Want to start your own business? Heed this advice from the pros.

You can learn business lessons in many different ways.

You can go to college for four years and earn a business degree. I did that.

You can get a job working with a talented small business owner whom you have a deep respect for. I’ve done that too.

You can start a business and learn from your own personal experience. Riskier, but likely less expensive than most four-year colleges in the U.S. and I’ve done this many times too.

And to be honest, the most meaningful business tips I now give to other entrepreneurs, have come from learning these lessons for myself the hard way with a few epic failures.

Here’s the first piece of advice I want to share: You don’t need to make the same mistakes I did.

But don’t take it from me. I reached out to dozens of the world’s most successful entrepreneurs from Richard Branson to Arianna Huffington, Mark Cuban, Tim Ferriss and more. Let’s learn the ropes from a few entrepreneurs who seem to become successful with everything they touch.

Here are 10 key business lessons that will help you start a business and grow it the right way.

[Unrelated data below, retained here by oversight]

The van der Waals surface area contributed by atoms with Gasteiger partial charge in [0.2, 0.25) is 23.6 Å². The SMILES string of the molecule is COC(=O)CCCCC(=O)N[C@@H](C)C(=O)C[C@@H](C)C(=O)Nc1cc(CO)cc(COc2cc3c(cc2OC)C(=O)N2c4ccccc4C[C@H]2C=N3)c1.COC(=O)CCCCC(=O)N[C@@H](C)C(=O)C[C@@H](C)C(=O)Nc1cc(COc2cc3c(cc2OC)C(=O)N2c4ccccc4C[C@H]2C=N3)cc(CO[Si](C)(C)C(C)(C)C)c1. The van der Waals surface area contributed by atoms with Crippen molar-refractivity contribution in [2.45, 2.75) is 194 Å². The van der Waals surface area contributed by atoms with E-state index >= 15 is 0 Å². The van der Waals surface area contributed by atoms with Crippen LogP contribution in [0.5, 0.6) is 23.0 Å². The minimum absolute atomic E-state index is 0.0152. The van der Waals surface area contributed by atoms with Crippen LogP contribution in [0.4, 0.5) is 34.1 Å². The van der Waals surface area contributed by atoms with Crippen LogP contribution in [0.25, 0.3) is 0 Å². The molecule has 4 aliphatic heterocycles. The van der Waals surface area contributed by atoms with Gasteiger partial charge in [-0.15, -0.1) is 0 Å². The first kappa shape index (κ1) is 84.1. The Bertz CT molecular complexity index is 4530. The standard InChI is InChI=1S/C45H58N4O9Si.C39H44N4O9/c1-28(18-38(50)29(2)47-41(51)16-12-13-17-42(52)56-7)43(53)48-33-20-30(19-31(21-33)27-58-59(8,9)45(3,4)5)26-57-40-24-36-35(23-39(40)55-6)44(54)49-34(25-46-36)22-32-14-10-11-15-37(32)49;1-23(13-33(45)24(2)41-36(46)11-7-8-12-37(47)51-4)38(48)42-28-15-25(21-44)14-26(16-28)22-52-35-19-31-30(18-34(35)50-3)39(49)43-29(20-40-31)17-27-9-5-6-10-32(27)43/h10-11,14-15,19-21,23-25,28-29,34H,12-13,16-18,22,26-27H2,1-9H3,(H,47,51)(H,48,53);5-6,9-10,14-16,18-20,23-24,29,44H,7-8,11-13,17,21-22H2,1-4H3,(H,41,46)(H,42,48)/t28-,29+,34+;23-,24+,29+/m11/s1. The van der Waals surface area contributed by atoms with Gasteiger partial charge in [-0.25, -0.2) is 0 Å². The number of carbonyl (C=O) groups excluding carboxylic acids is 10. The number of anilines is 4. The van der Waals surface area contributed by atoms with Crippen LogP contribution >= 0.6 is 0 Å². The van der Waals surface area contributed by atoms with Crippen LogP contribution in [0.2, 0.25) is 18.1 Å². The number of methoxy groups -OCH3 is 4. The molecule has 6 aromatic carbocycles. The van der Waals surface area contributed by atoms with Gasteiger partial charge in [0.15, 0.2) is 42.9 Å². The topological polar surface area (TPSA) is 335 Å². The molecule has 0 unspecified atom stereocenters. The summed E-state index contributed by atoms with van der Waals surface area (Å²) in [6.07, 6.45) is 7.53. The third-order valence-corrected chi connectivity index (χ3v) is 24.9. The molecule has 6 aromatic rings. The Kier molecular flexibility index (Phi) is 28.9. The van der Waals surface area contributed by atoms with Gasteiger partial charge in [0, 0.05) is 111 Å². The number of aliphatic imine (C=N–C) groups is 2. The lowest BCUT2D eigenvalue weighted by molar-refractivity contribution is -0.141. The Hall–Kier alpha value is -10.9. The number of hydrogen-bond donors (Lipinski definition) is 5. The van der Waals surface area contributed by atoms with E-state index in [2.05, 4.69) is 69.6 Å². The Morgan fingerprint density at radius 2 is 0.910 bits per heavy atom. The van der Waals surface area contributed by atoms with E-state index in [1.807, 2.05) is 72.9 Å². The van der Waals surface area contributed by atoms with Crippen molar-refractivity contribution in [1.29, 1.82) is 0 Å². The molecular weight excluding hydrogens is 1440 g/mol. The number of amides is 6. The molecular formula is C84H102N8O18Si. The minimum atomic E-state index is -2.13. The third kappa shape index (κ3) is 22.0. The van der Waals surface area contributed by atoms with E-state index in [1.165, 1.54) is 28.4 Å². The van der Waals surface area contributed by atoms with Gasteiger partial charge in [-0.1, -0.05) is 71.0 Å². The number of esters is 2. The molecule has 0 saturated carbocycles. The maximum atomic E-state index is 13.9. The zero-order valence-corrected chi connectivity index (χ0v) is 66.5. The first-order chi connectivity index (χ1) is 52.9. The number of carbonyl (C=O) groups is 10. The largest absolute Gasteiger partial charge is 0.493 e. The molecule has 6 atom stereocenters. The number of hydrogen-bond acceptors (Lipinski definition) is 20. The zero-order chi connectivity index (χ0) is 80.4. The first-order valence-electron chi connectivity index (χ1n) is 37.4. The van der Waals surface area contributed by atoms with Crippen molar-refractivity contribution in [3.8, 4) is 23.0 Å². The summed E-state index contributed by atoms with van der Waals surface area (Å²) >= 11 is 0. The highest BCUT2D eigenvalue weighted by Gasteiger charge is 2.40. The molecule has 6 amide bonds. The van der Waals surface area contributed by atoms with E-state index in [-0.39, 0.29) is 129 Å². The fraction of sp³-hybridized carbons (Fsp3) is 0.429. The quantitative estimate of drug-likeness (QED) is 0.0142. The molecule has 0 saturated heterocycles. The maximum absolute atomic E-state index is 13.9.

1. Success Happens Where Your Skills Meet Your Interests

The business lesson: Don’t chase meaningless money-making opportunities. That path will lead to eventual failure if you’re not truly engaged in what you’re doing. This was a dramatic business lesson I learned early on in my entrepreneurial career with the failure of my first business.

 You must build a business only around the things that you love, you’re good at, or are determined to learn to the point of mastery.

Sir Richard Branson, billionaire serial entrepreneur and founder of the Virgin Group feels very strongly about pursuing business opportunities based on your own personal frustrations.

 He shares, “The best businesses come from people’s bad personal experiences. If you just keep your eyes open, you’re going to find something that frustrates you, and then you think, ‘well I could maybe do it better than it’s being done,’ and there you have a business.”

Media icon and entrepreneur Arianna Huffington shares, “If you’re going to start a business, you need to really love it, because not everybody is going to love it. When The Huffington Post was first launched in 2005, there were so many detractors. I remember a critic who wrote that The Huffington Post was an unsurvivable failure. But when you really believe in your product, you are willing to deal with all the naysayers and persevere.”

Asked to give advice to young entrepreneurs looking to start a business, billionaire investor Mark Cuban of ABC’s Shark Tank replied, “What I always ask people is, (1) is it something you love to do and (2) is this something you’re good at?”